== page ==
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Orange Court House (Virginia, United States) (search for this): chapter 2.22
e him. Beck's Island is above the city. On the south shore, opposite this island, Dr. Taylor had his residence on high ground. The river road, running north, leaves the Rappahannock, opposite Beck's Island, and passes over Dr. Taylor's farm. Lee's left rested on this road. He crossed the heights thence southeasterly, one height being called Stanbury Hill; his lines next found a more level plateau named the Cemetery Hill; and then in order the Marye Heights, over which passed the Orange Court House road, perpendicular to the river, dividing Fredericksburg into halves. In the city it is Hanover Street. Another roadway leaves the city three blocks lower, passes straight out parallel with the plank road till it comes to the higher ground, then, turning to the right, courses along beside the Marye Heights and, finally, goes off into the country southwesterly. This is the telegraph road. There was a connecting street near Marye Heights which went from the plank road to the tele
Deep Run (Virginia, United States) (search for this): chapter 2.22
ld some knolls from which he could sweep all the terrain between his front and Deep Run. Hood at first rested his left on the heights and extended his division as fa. Hood, as soon as relieved by Jackson, changed position to the north side of Deep Run and held his forces for use in any direction. Longstreet, referring to the ott. The special instructions to Sumner were dated at 6 A. M. First: Extend to Deep Run and connect with Franklin; push a second column of one division or more along o keep up connection with Franklin, occupying all the ground between Hazel and Deep Run. As we have seen, the Second and Ninth Corps were already over the Rappahannoe front of the Ninth Corps extended from our flank to the left across Hazel to Deep Run. Sturgis's division left the city limits, came under a direct fire almost immves were lost in that sharp work. At 3 P. M. W. W. Burns's division crossed Deep Run and tried at Franklin's request to give what help it could. By four o'clock
Taylor's Hill (Virginia, United States) (search for this): chapter 2.22
he city is divided into three parts by two streams, the Hazel and the Deep Run, each of which has numerous branches. Hazel Run enters the Rappahannock close to the city. One branch from behind Marye Heights affords an extended, sheltered position in its valley; the other stream, the Deep Run, drains the high ground about Prospect Hill and enters the Rappahannock some distance south of the city. Before the arrival of Jackson, Longstreet had posted the troops, Anderson's division from Taylor's Hill eastward, to include the cemetery; Ransom's holding all the lines and works on Marye Heights; McLaws's division, coming next, covered all the low ground from Hazel Run to Harrison's place. Pickett, with his division's irregular formation, held some knolls from which he could sweep all the terrain between his front and Deep Run. Hood at first rested his left on the heights and extended his division as far as the Fredericksburg Railroad, in front of Prospect Hill, where were the notable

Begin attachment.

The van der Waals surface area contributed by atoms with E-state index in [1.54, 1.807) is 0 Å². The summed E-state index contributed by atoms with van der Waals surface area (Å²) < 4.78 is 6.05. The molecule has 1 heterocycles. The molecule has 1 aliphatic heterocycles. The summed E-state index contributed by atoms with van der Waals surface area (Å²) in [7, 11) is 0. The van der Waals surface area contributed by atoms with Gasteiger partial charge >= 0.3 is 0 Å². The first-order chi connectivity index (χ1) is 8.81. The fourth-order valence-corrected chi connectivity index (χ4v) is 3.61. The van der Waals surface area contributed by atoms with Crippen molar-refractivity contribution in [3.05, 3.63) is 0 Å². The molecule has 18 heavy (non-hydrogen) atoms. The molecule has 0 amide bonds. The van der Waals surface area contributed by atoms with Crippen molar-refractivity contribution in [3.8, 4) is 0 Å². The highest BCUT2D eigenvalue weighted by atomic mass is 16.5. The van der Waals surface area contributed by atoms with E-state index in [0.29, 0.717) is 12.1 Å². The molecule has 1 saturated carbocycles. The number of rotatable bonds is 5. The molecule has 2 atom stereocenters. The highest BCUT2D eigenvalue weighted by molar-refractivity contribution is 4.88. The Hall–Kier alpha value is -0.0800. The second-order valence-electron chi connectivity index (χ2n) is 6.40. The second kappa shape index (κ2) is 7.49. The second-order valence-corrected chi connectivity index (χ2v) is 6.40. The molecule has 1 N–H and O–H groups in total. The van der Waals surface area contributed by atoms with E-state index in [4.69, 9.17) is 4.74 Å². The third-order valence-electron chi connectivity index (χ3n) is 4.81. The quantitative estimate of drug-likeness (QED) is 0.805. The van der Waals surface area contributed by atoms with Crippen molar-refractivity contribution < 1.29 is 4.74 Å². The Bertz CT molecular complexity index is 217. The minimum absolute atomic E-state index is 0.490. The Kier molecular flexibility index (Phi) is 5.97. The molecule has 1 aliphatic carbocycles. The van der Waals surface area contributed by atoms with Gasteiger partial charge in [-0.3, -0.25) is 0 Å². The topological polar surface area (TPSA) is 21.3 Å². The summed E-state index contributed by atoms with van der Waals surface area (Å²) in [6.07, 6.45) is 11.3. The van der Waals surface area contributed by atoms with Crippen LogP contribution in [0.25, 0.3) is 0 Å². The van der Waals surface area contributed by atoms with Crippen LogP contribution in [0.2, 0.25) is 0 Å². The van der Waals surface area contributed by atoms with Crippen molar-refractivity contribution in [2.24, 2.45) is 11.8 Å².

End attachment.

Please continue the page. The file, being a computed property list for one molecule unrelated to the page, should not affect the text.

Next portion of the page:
Fredericksburg, Va. (Virginia, United States) (search for this): chapter 2.22
Heights, over which passed the Orange Court House road, perpendicular to the river, dividing Fredericksburg into halves. In the city it is Hanover Street. Another roadway leaves the city three bloong the foot of this ran the Fredericksburg & Potomac Railroad which, from a point called Hamilton's Crossing, continues northward, parallel to the river, and enters the city on its south side. The and was toward the north and the northwest, overlooking every approach from the direction of Fredericksburg. Hood, as soon as relieved by Jackson, changed position to the north side of Deep Run and hth sides of these roads. Burnside thought that holding the two heights with the one near Hamilton's Crossing would compel the Confederates to evacuate the whole ridge between these points. Burnsidhan those who had preceded them. These had been my troops at Fair Oaks. Their loss on this Fredericksburg front was 62 commissioned officers and 932 enlisted men. The brigade commander was himself w
Jackson (Tennessee, United States) (search for this): chapter 2.22
and extended his division as far as the Fredericksburg Railroad, in front of Prospect Hill, where were the notable Walker batteries. Stuart with his cavalry and some artillery watched the remainder of the front to the Massaponax. As soon as Jackson's forces arrived the morning of December 13th, he put A. P. Hill's division into Hood's place, arranged so as to form substantially two lines, while Early's and Taliaferro's divisions made a third line. The division of D. H. Hill, being weariedly than Birney, Meade's breaking and retiring lines. Sinclair, who commanded Meade's first brigade, was badly wounded, and he lost in the action 22 officers and 496 men. The second brigade aggregated a loss of 22 officers and 718 men, while our Jackson's brigade suffered a loss of 28 officers and 525 men. Meade's artillery lost 5 officers and 25 men. These figures indicate the severity of the engagement. General Gibbon, wounded during the day, had with his division done his utmost to give M